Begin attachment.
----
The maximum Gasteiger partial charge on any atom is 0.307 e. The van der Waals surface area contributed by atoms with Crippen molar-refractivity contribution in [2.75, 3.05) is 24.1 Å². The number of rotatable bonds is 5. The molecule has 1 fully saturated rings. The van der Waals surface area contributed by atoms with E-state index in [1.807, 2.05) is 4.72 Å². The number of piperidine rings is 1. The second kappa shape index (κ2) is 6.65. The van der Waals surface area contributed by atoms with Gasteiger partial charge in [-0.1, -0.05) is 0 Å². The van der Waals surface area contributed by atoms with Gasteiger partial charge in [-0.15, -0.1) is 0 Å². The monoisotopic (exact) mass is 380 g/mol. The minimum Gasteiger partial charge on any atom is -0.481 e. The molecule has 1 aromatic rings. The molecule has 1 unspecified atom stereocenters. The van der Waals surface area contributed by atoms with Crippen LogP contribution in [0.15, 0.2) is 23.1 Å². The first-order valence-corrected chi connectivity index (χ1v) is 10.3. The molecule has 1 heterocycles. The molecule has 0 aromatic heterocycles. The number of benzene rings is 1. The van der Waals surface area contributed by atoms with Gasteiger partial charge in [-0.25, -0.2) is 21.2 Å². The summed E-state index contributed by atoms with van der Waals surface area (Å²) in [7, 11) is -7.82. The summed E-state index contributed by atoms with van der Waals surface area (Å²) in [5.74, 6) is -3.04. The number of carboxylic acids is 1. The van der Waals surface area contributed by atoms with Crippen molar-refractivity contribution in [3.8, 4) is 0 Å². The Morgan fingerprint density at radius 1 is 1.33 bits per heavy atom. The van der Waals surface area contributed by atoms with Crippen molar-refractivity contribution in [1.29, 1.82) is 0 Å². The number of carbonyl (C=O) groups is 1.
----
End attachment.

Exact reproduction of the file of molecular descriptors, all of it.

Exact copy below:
The maximum Gasteiger partial charge on any atom is 0.307 e. The van der Waals surface area contributed by atoms with Crippen molar-refractivity contribution in [2.75, 3.05) is 24.1 Å². The number of rotatable bonds is 5. The molecule has 1 fully saturated rings. The van der Waals surface area contributed by atoms with E-state index in [1.807, 2.05) is 4.72 Å². The number of piperidine rings is 1. The second kappa shape index (κ2) is 6.65. The van der Waals surface area contributed by atoms with Gasteiger partial charge in [-0.1, -0.05) is 0 Å². The van der Waals surface area contributed by atoms with Gasteiger partial charge in [-0.15, -0.1) is 0 Å². The monoisotopic (exact) mass is 380 g/mol. The minimum Gasteiger partial charge on any atom is -0.481 e. The molecule has 1 aromatic rings. The molecule has 1 unspecified atom stereocenters. The van der Waals surface area contributed by atoms with Crippen LogP contribution in [0.15, 0.2) is 23.1 Å². The first-order valence-corrected chi connectivity index (χ1v) is 10.3. The molecule has 1 heterocycles. The molecule has 0 aromatic heterocycles. The number of benzene rings is 1. The van der Waals surface area contributed by atoms with Gasteiger partial charge in [-0.25, -0.2) is 21.2 Å². The summed E-state index contributed by atoms with van der Waals surface area (Å²) in [7, 11) is -7.82. The summed E-state index contributed by atoms with van der Waals surface area (Å²) in [5.74, 6) is -3.04. The number of carboxylic acids is 1. The van der Waals surface area contributed by atoms with Crippen molar-refractivity contribution in [3.8, 4) is 0 Å². The Morgan fingerprint density at radius 1 is 1.33 bits per heavy atom. The van der Waals surface area contributed by atoms with Crippen molar-refractivity contribution in [1.29, 1.82) is 0 Å². The number of carbonyl (C=O) groups is 1.